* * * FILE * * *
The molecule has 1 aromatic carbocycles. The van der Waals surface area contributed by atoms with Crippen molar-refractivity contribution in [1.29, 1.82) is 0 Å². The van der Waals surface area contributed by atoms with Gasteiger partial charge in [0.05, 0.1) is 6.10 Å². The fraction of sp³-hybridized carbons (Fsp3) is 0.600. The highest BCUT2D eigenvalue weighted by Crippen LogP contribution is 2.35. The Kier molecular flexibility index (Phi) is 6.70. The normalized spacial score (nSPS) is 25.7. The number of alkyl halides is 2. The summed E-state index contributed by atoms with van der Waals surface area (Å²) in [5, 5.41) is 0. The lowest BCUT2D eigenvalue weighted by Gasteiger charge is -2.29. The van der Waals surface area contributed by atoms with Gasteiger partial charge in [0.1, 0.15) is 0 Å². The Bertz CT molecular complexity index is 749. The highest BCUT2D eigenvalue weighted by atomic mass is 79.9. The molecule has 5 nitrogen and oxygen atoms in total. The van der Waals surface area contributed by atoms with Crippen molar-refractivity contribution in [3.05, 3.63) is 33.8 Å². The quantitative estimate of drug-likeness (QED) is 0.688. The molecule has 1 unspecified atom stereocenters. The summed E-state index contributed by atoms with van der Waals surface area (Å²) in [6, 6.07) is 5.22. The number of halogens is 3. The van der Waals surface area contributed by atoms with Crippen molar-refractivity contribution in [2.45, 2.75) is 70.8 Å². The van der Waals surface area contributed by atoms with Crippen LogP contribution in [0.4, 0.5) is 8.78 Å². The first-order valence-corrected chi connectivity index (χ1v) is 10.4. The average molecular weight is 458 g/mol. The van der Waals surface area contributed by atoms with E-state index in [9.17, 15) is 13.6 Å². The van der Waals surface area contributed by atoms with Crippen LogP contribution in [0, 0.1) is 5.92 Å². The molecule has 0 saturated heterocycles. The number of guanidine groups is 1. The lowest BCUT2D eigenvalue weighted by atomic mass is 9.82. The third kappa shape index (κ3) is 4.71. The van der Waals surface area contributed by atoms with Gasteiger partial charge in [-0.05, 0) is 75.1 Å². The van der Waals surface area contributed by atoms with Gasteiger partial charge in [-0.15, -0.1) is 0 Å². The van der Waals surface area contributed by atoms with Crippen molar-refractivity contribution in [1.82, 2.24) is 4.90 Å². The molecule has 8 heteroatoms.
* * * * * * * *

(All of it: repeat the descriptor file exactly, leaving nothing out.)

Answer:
The molecule has 1 aromatic carbocycles. The van der Waals surface area contributed by atoms with Crippen molar-refractivity contribution in [1.29, 1.82) is 0 Å². The van der Waals surface area contributed by atoms with Gasteiger partial charge in [0.05, 0.1) is 6.10 Å². The fraction of sp³-hybridized carbons (Fsp3) is 0.600. The highest BCUT2D eigenvalue weighted by Crippen LogP contribution is 2.35. The Kier molecular flexibility index (Phi) is 6.70. The normalized spacial score (nSPS) is 25.7. The number of alkyl halides is 2. The summed E-state index contributed by atoms with van der Waals surface area (Å²) in [5, 5.41) is 0. The lowest BCUT2D eigenvalue weighted by Gasteiger charge is -2.29. The van der Waals surface area contributed by atoms with Gasteiger partial charge in [0.1, 0.15) is 0 Å². The Bertz CT molecular complexity index is 749. The highest BCUT2D eigenvalue weighted by atomic mass is 79.9. The molecule has 5 nitrogen and oxygen atoms in total. The van der Waals surface area contributed by atoms with Crippen molar-refractivity contribution in [3.05, 3.63) is 33.8 Å². The quantitative estimate of drug-likeness (QED) is 0.688. The molecule has 1 unspecified atom stereocenters. The summed E-state index contributed by atoms with van der Waals surface area (Å²) in [6, 6.07) is 5.22. The number of halogens is 3. The van der Waals surface area contributed by atoms with Crippen molar-refractivity contribution in [2.45, 2.75) is 70.8 Å². The van der Waals surface area contributed by atoms with Crippen LogP contribution in [0.4, 0.5) is 8.78 Å². The first-order valence-corrected chi connectivity index (χ1v) is 10.4. The average molecular weight is 458 g/mol. The van der Waals surface area contributed by atoms with E-state index in [9.17, 15) is 13.6 Å². The van der Waals surface area contributed by atoms with Crippen LogP contribution in [0, 0.1) is 5.92 Å². The molecule has 0 saturated heterocycles. The number of guanidine groups is 1. The lowest BCUT2D eigenvalue weighted by atomic mass is 9.82. The third kappa shape index (κ3) is 4.71. The van der Waals surface area contributed by atoms with Gasteiger partial charge in [-0.05, 0) is 75.1 Å². The van der Waals surface area contributed by atoms with Gasteiger partial charge in [-0.15, -0.1) is 0 Å². The van der Waals surface area contributed by atoms with Crippen molar-refractivity contribution in [1.82, 2.24) is 4.90 Å². The molecule has 8 heteroatoms.